brethren- were dissatisfied with the basis as essentially defective; and they proposed to the committee, to be by them recommended to the general body, an article in the following terms :-" The immortality of the soul, the resurrection of the body, the judgment of the world by our Lord Jesus Christ, with the eternal blessedness of the righteous, and the eternal punishment of the wicked." This article was discussed in the committee on the Tuesday preceding the commencement of the meetings of the general body. The debate was warm and protracted, but conducted in an admirably christian spirit. Not one denied the scripturalness of any of the statements the article contained. But some were opposed to its admission, on the ground that it was adding too largely to the articles, and that it might exclude some who were conscientious Christians. It was, however, adopted by the committee, and they resolved to present it, along with the Liverpool articles, to the general meeting, as the basis of the confederation. The motion to this effect was proposed in the Alliance by Mr Bickersteth, and seconded by Dr Cox of America, in a speech of remarkable power and magnificence. It electrified the whole meeting. He said that the articles formed a constellation of glories which he was almost afraid to look at; that articles so important, drawn up in language so simple, so short, and so luminous, he had never beheld, nor hoped to see again ; that they would form a bond of union to all churches; and a light would emanate from them which would circulate round the globe. The proposing of the articles led to a long and warm discussion, which occupied five successive sederunts. A vast number of amendmentsmostly verbal-were made, the greater portion of which were rejected.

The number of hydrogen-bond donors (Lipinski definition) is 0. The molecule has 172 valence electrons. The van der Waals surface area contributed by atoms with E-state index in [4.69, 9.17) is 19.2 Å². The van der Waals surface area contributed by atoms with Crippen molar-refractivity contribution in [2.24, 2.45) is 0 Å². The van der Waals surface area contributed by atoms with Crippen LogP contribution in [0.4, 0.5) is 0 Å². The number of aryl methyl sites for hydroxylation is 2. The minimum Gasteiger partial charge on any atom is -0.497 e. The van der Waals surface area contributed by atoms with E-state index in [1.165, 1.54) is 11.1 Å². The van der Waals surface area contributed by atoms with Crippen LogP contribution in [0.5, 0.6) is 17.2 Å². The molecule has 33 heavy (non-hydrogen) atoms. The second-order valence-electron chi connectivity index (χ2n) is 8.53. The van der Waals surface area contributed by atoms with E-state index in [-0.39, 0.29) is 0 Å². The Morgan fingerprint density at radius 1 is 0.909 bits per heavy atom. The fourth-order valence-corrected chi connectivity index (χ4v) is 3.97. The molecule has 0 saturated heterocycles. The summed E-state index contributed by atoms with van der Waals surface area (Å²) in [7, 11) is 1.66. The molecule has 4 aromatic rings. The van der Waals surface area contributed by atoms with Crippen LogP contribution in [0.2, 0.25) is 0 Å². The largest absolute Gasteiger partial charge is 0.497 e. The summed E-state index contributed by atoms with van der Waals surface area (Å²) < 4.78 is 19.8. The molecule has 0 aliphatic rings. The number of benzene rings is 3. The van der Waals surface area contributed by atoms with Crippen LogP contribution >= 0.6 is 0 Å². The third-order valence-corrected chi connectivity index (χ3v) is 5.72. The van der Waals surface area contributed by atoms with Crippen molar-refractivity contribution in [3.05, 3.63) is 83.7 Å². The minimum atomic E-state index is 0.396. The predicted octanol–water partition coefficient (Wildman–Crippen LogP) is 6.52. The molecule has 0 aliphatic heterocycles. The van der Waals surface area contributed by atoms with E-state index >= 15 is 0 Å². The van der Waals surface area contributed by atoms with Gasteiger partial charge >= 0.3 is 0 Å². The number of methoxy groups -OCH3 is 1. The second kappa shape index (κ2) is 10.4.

The article proposed by the American brethren was especially assailed, on nearly the same grounds as in the committee; while others as tenaciously argued for its retention. The effect of this discussion was to bring out most decidedly the fact, that whatever shades of difference of opinion, or modes of expression, might exist among the members of the Alliance, they were essentially one in their views of the fundamental doctrines of the gospel. This was a delightful discovery, and the feelings of the convention were frequently strongly expressed regarding it. Here were men of almost all countries—the representatives of about twenty different denominations, each individual holding and acting upon the right of private judgment in the interpretation of the Scriptures; the modes of thinking of each modified by difference of country, education, and local associations; yet these men, differing in so many respects, were found to be of one mind on the following points, which were finally adopted, nemine contradicente, in the same solemn and impressive manner as the Alliance had been formed.